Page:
Local woman's mortgage surprise: Paying for someone else's house

Local woman's mortgage surprise: Paying for someone else's house »Play Video

PORTLAND, Ore. - You're working to pay your rent or mortgage. But what if you found out you owed another mortgage on top of that for a house you don't even own?

A Portland woman said it's happening to her.

Racheal Murray said she is being held responsible for a mortgage for someone else's house.

"Personally, I really feel like I've been hit with a sledge hammer," said Murray.

Murray said she and her former husband, David, bought the house seven years ago. She said they divorced in 2009, and, as part of the process, they went to Chase bank and asked for David to take over the loan.

She said was a long, arduous process that stretched out for years.

"It took quite a while," said Murray. "There was always, 'We need this now, we need one more thing, now we need this, you need to sign this, go get this notarized.' But we just dogged it until we got it---what we thought was---done."

She said the bank told them it was taken care of, and she filed a quit claim deed with the county, making her ex-husband sole owner.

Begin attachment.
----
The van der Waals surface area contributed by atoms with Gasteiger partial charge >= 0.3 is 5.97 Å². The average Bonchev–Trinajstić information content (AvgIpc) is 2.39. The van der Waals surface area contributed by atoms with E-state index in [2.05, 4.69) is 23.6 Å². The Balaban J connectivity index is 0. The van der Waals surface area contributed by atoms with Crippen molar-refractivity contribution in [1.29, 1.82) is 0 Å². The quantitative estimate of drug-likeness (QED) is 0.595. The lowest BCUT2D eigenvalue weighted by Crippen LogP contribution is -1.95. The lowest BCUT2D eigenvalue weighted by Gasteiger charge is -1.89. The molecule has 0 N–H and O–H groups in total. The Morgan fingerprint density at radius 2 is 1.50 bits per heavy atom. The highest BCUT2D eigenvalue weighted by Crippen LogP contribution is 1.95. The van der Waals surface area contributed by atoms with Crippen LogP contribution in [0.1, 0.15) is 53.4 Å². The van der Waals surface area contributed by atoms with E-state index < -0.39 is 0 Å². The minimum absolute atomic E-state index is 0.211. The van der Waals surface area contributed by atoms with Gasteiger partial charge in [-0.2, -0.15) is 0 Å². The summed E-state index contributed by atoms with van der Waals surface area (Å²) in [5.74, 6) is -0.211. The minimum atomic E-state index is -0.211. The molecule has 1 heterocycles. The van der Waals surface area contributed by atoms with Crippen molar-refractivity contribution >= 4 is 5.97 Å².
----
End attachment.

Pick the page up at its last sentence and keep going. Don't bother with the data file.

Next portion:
David Murray passed away last year.

"He died thinking it was taken care of," said Racheal Murray.

But Murray said a few months after her ex-husband's death, Chase started dinging her credit. When she called to find out why, she said Chase told her she was still accountable for the loan.

Murray said Chase told her she and her ex-husband had done a transfer agreement instead of a loan assumption, which means she is still responsible for the loan, even though her name is not on it and she doesn't own the house.

She said she and her ex-husband had gone in and explained what they needed, and she believes Chase gave them the wrong paperwork.

"I said, 'This is what I want to do, how do we go about it?'" said Murray. "They directed the whole thing."

She said she did not know there was an error until she saw the hits on her credit report and called to find out why.

Murray said she can't enter the house and can't sell it, because it is not hers.

A Chase spokesperson said the bank has no comment, except to say that they no longer hold the loan and did not foreclose on Murray.

Murray said she trusted the bank to give her the right paperwork, and now realizes she must verify this kind of information on her own when working with a bank.